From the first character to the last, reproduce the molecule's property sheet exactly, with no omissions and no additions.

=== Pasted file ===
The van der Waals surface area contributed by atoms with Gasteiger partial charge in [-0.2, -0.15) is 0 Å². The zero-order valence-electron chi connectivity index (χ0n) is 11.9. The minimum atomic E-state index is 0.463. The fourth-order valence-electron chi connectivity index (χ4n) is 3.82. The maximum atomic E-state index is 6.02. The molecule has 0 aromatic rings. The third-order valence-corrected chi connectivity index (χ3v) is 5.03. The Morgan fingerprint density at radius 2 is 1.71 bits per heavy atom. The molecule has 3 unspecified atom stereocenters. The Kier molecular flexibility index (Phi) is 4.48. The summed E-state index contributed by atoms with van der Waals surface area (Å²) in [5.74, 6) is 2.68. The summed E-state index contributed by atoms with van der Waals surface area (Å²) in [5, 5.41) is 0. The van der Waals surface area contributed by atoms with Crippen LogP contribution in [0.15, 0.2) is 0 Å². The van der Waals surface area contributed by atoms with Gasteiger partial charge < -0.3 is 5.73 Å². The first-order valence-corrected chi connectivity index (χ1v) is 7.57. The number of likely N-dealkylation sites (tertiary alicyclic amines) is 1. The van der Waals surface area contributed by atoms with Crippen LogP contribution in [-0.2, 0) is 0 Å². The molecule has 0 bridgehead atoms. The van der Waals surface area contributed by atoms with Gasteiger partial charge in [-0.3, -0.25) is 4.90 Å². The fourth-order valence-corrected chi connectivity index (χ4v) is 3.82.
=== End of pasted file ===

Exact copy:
The van der Waals surface area contributed by atoms with Gasteiger partial charge in [-0.2, -0.15) is 0 Å². The zero-order valence-electron chi connectivity index (χ0n) is 11.9. The minimum atomic E-state index is 0.463. The fourth-order valence-electron chi connectivity index (χ4n) is 3.82. The maximum atomic E-state index is 6.02. The molecule has 0 aromatic rings. The third-order valence-corrected chi connectivity index (χ3v) is 5.03. The Morgan fingerprint density at radius 2 is 1.71 bits per heavy atom. The molecule has 3 unspecified atom stereocenters. The Kier molecular flexibility index (Phi) is 4.48. The summed E-state index contributed by atoms with van der Waals surface area (Å²) in [5.74, 6) is 2.68. The summed E-state index contributed by atoms with van der Waals surface area (Å²) in [5, 5.41) is 0. The van der Waals surface area contributed by atoms with Crippen LogP contribution in [0.15, 0.2) is 0 Å². The van der Waals surface area contributed by atoms with Gasteiger partial charge < -0.3 is 5.73 Å². The first-order valence-corrected chi connectivity index (χ1v) is 7.57. The number of likely N-dealkylation sites (tertiary alicyclic amines) is 1. The van der Waals surface area contributed by atoms with Crippen LogP contribution in [-0.2, 0) is 0 Å². The molecule has 0 bridgehead atoms. The van der Waals surface area contributed by atoms with Gasteiger partial charge in [-0.3, -0.25) is 4.90 Å². The fourth-order valence-corrected chi connectivity index (χ4v) is 3.82.